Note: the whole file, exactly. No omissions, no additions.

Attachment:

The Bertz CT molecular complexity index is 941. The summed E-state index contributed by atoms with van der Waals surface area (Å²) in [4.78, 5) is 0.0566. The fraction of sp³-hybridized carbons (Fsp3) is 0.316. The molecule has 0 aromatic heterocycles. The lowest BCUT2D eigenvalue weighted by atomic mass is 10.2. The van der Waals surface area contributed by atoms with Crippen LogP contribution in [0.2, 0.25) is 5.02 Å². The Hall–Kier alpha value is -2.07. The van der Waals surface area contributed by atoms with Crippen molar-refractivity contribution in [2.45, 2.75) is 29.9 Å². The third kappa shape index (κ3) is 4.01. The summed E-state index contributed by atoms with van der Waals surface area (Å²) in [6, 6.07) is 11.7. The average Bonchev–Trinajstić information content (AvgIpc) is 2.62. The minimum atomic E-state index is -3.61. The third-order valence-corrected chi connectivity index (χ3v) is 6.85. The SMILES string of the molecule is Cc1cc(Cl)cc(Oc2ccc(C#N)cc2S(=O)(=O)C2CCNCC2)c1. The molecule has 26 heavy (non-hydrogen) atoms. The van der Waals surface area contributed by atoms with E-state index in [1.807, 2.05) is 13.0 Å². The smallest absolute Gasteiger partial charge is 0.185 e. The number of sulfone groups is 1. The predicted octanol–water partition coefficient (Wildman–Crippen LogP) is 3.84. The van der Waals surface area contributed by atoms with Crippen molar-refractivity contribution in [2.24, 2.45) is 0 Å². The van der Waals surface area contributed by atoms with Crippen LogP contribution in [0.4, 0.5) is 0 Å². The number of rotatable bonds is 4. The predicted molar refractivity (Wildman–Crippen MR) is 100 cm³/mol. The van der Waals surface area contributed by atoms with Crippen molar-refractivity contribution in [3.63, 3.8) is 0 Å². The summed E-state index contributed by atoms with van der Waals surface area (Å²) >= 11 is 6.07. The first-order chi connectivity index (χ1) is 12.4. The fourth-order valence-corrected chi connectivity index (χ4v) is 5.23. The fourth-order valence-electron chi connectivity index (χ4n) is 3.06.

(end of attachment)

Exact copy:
The Bertz CT molecular complexity index is 941. The summed E-state index contributed by atoms with van der Waals surface area (Å²) in [4.78, 5) is 0.0566. The fraction of sp³-hybridized carbons (Fsp3) is 0.316. The molecule has 0 aromatic heterocycles. The lowest BCUT2D eigenvalue weighted by atomic mass is 10.2. The van der Waals surface area contributed by atoms with Crippen LogP contribution in [0.2, 0.25) is 5.02 Å². The Hall–Kier alpha value is -2.07. The van der Waals surface area contributed by atoms with Crippen molar-refractivity contribution in [2.45, 2.75) is 29.9 Å². The third kappa shape index (κ3) is 4.01. The summed E-state index contributed by atoms with van der Waals surface area (Å²) in [6, 6.07) is 11.7. The average Bonchev–Trinajstić information content (AvgIpc) is 2.62. The minimum atomic E-state index is -3.61. The third-order valence-corrected chi connectivity index (χ3v) is 6.85. The SMILES string of the molecule is Cc1cc(Cl)cc(Oc2ccc(C#N)cc2S(=O)(=O)C2CCNCC2)c1. The molecule has 26 heavy (non-hydrogen) atoms. The van der Waals surface area contributed by atoms with E-state index in [1.807, 2.05) is 13.0 Å². The smallest absolute Gasteiger partial charge is 0.185 e. The number of sulfone groups is 1. The predicted octanol–water partition coefficient (Wildman–Crippen LogP) is 3.84. The van der Waals surface area contributed by atoms with Crippen molar-refractivity contribution in [2.24, 2.45) is 0 Å². The van der Waals surface area contributed by atoms with Crippen LogP contribution in [0.4, 0.5) is 0 Å². The number of rotatable bonds is 4. The predicted molar refractivity (Wildman–Crippen MR) is 100 cm³/mol. The van der Waals surface area contributed by atoms with Crippen molar-refractivity contribution in [3.63, 3.8) is 0 Å². The summed E-state index contributed by atoms with van der Waals surface area (Å²) >= 11 is 6.07. The first-order chi connectivity index (χ1) is 12.4. The fourth-order valence-corrected chi connectivity index (χ4v) is 5.23. The fourth-order valence-electron chi connectivity index (χ4n) is 3.06.